This week, the Democrat-led House is preparing to vote on (and presumably pass) two immigration policy reform bills, including one that would provide a pathway to citizenship for Dreamers, meaning undocumented immigrants who arrived in the U.S. as children and are currently protected by the Deferred Action for Childhood Arrivals (DACA) program. That same piece of legislation would also enact a path to citizenship for hundreds of thousands of migrants in the country under Temporary Protected Status, while the other piece of legislation would provide a pathway to citizenship for undocumented migrant farmworkers.
The House is set to vote on two immigration bills this week: One would provide a pathway to citizenship for DREAMers and immigrants with Temporary Protected Status, the other would provide a pathway to citizenship for farm workers working in the U.S. illegally.
— Kyle Griffin (@kylegriffin1) March 15, 2021
These pieces of legislation are separate from a more comprehensive bill that the Biden administration submitted to Congress that includes, besides those paths to citizenship, $4 billion in aid for Central America. Any immigration reform measure could face difficult odds thanks to the Senate’s filibuster rule, which allows members of the Senate minority to band together and block most legislation from moving to a vote. Under the rule, most legislation requires 60 votes in the 100-member chamber to move to a vote, so if at least 41 Senators band together — even if they’re in the chamber’s minority — they can stop the process. Including Vice President Kamala Harris’s role as a tiebreaker, Democrats only have 51 votes in the Senate — not enough to overcome filibusters.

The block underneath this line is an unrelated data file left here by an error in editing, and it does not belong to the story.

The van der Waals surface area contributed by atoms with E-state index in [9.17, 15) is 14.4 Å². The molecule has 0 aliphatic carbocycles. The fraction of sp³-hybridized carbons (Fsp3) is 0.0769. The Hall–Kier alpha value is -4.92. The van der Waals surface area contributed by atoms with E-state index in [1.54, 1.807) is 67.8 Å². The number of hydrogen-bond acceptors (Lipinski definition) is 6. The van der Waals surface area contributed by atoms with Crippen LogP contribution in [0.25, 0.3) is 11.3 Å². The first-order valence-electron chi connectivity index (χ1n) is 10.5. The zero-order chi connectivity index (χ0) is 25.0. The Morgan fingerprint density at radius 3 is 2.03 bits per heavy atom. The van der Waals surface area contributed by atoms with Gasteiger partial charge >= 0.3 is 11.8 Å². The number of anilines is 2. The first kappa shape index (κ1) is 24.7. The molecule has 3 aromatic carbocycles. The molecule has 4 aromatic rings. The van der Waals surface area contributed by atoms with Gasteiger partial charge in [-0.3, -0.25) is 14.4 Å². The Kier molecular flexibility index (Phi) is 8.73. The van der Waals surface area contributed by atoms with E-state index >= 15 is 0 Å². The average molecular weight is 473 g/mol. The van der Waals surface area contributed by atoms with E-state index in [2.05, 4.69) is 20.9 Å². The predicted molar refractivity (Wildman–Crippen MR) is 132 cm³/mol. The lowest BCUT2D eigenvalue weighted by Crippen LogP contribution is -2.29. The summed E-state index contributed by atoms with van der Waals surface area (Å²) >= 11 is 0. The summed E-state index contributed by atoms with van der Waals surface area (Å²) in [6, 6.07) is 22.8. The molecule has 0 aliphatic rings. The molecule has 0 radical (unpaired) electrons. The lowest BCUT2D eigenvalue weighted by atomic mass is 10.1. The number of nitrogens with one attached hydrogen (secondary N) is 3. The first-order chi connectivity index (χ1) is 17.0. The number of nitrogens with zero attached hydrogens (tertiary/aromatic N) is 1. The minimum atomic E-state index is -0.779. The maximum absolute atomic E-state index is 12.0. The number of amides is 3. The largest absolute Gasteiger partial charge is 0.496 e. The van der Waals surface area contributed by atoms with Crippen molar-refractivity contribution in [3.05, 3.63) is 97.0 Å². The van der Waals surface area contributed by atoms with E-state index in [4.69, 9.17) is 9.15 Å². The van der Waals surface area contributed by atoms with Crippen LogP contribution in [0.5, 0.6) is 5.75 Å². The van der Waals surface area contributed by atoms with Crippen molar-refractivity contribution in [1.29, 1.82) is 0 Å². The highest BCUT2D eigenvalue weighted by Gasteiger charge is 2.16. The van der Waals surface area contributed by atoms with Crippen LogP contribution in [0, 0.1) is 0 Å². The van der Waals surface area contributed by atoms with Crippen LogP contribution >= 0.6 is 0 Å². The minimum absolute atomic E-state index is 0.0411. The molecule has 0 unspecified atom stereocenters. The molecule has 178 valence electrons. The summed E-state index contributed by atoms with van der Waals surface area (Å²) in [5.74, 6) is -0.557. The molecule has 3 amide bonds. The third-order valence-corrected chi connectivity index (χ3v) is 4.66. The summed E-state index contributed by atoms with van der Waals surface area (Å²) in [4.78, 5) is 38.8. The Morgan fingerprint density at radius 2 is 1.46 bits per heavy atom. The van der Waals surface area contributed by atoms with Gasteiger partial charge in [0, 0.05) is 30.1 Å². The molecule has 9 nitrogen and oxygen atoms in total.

Meanwhile, as summarized by The Wall Street Journal regarding the more limited pieces of immigration reform, “House leaders will use a fast-track process to bring up for votes the two immigration bills, the Dream and Promise Act and the Farm Modernization Workforce Act, this week.” Both bills passed in the House during the last Congress with the support of a selection of Republicans, but Republicans controlled the Senate at the time, hampering abilities to move forward. In the current Senate, Judiciary Committee Chairman Dick Durbin (D-Ill.) “has said he believes a narrower bipartisan deal on Dreamers stands the greatest chance of getting done in the next year,” the Journal summarizes. Durbin co-sponsored legislation to that effect with Sen. Lindsey Graham (R-S.C.).
The Journal reports that there’s a proposal to include a pathway to citizenship for some migrants in an infrastructure package that Democrats are angling to enact through a process called budget reconciliation, but it’s unclear that such an option would work. Budget reconciliation allows certain legislation to move to a vote with a simple majority in the Senate and was used for the recently enacted COVID-19 economic relief package, which zero Congressional Republicans supported despite broad support among the general public.